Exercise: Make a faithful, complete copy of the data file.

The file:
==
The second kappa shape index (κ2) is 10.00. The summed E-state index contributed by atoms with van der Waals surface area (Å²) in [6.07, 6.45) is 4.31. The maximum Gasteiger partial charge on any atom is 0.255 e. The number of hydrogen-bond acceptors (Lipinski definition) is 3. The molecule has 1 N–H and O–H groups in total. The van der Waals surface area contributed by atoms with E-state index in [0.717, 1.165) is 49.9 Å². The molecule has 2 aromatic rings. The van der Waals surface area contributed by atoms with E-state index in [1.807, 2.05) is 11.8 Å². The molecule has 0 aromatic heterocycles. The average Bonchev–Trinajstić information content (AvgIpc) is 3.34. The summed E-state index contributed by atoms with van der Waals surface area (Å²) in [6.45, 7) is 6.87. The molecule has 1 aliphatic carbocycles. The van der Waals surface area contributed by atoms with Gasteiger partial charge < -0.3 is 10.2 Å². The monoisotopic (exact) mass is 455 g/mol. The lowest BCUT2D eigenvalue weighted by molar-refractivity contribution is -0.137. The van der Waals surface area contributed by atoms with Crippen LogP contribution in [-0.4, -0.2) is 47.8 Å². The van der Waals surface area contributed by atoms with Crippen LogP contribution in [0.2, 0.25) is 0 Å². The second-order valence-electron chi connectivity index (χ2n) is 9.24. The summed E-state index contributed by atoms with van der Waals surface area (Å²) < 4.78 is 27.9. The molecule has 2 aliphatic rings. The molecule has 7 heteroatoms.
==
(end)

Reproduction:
The second kappa shape index (κ2) is 10.00. The summed E-state index contributed by atoms with van der Waals surface area (Å²) in [6.07, 6.45) is 4.31. The maximum Gasteiger partial charge on any atom is 0.255 e. The number of hydrogen-bond acceptors (Lipinski definition) is 3. The molecule has 1 N–H and O–H groups in total. The van der Waals surface area contributed by atoms with E-state index in [0.717, 1.165) is 49.9 Å². The molecule has 2 aromatic rings. The van der Waals surface area contributed by atoms with E-state index in [1.807, 2.05) is 11.8 Å². The molecule has 0 aromatic heterocycles. The average Bonchev–Trinajstić information content (AvgIpc) is 3.34. The summed E-state index contributed by atoms with van der Waals surface area (Å²) in [6.45, 7) is 6.87. The molecule has 1 aliphatic carbocycles. The van der Waals surface area contributed by atoms with Gasteiger partial charge < -0.3 is 10.2 Å². The monoisotopic (exact) mass is 455 g/mol. The lowest BCUT2D eigenvalue weighted by molar-refractivity contribution is -0.137. The van der Waals surface area contributed by atoms with Crippen LogP contribution in [-0.4, -0.2) is 47.8 Å². The van der Waals surface area contributed by atoms with Crippen LogP contribution in [0.2, 0.25) is 0 Å². The second-order valence-electron chi connectivity index (χ2n) is 9.24. The summed E-state index contributed by atoms with van der Waals surface area (Å²) < 4.78 is 27.9. The molecule has 2 aliphatic rings. The molecule has 7 heteroatoms.